Project Number: 8072-42000-081-01-I
Project Type: Interagency Reimbursable Agreement
Start Date: Jun 1, 2014
End Date: May 31, 2019
Design and execute a series of experiments designed to assess inactivation pf human norovirus. Specifically, will work with partners in academia to: A. Identify and optimize analytical methods to determine concentrations of human norovirus accurately and precisely as described environmental samples B. Design experimental protocols to accurately and precisely determine the impact of specific process (as defined in table1 of the IAG) these include waste water treatment, chlorination, UV waste water treatment, uptake of virus by shellfish C. Provide raw and analyzed data. D. Work with collaborators to appropriately interpret and report experimental results.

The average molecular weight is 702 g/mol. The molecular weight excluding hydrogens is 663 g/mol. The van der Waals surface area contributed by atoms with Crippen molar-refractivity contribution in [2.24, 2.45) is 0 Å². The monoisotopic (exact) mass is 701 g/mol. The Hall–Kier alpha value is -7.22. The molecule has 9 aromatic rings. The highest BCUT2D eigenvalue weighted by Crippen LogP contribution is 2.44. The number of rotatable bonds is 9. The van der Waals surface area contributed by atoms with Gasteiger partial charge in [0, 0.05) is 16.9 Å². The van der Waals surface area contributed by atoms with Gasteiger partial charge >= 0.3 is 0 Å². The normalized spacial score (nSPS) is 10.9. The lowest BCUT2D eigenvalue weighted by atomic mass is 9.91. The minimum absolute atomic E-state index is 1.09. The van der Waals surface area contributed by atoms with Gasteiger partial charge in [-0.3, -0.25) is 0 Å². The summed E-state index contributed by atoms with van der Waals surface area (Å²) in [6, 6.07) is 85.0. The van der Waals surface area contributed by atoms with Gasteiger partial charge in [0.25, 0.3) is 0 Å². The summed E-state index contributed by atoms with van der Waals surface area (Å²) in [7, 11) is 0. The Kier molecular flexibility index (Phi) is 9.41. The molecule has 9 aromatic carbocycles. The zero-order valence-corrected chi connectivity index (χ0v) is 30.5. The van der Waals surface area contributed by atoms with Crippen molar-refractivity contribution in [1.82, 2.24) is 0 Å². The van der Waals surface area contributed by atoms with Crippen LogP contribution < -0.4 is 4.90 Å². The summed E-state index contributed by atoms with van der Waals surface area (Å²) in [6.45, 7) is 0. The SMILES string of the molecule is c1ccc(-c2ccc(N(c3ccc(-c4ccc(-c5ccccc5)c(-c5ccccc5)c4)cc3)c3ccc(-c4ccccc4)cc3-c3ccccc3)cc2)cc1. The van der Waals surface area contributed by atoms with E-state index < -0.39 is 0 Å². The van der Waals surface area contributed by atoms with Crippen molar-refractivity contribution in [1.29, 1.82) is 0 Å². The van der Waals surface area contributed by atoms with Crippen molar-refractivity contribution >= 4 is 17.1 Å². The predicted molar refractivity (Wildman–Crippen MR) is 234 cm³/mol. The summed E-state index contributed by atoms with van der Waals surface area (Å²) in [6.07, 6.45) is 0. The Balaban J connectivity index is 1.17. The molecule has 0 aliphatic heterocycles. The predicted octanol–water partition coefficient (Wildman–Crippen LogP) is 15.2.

Major data gaps in the quantitative risk assessment include the absence of data on the fraction of norovirus particles that are infectious at each stage of the process model and the impact of biological and mitigation/control steps on the ratio of infectious to total norovirus particles. Detection methods for norovirus are based on molecular methods that cannot distinguish between infectious and non-infectious particles Currently the draft quantitative risk assessment model uses viral surrogate data, where available, to evaluate the impact of a given process on the infectious particle concentration. However, such data rarely include complementary molecular measurements that would inform changes in the infectious to total particle ratio. This latter information is needed to link molecularly-based measurements of norovirus to public health metrics. The research supported by the interagency agreement will serve to fill these data gaps by providing a suite of measurements of norovirus and critical viral surrogates before and after environmental or mitigation/control steps that include (1) Quantitative measures of the number of norovirus particles present, the numbers of norovirus particles that bind porcine gastric mucin, and the numbers of particles that do not bind porcine gastric mucin. The ability of a norovirus particle to bind porcine gastric mucin is a surrogate measure of the potential of the particle to be infective. (2) Quantitative measures of the number of Male Specific MS2 (phage MS2) particles by qRT-PCR and conventional culture techniques. (3) Quantitative measures of Murine Norovirus or other appropriate norovirus surrogate by qRT-PCR and conventional culture techniques. Together, these measurements will enable FDA to more accurately describe norovirus survival in the environmental and in food and as a result, provide more accurate measures of the risk reduction provided by different risk mitigation/control steps.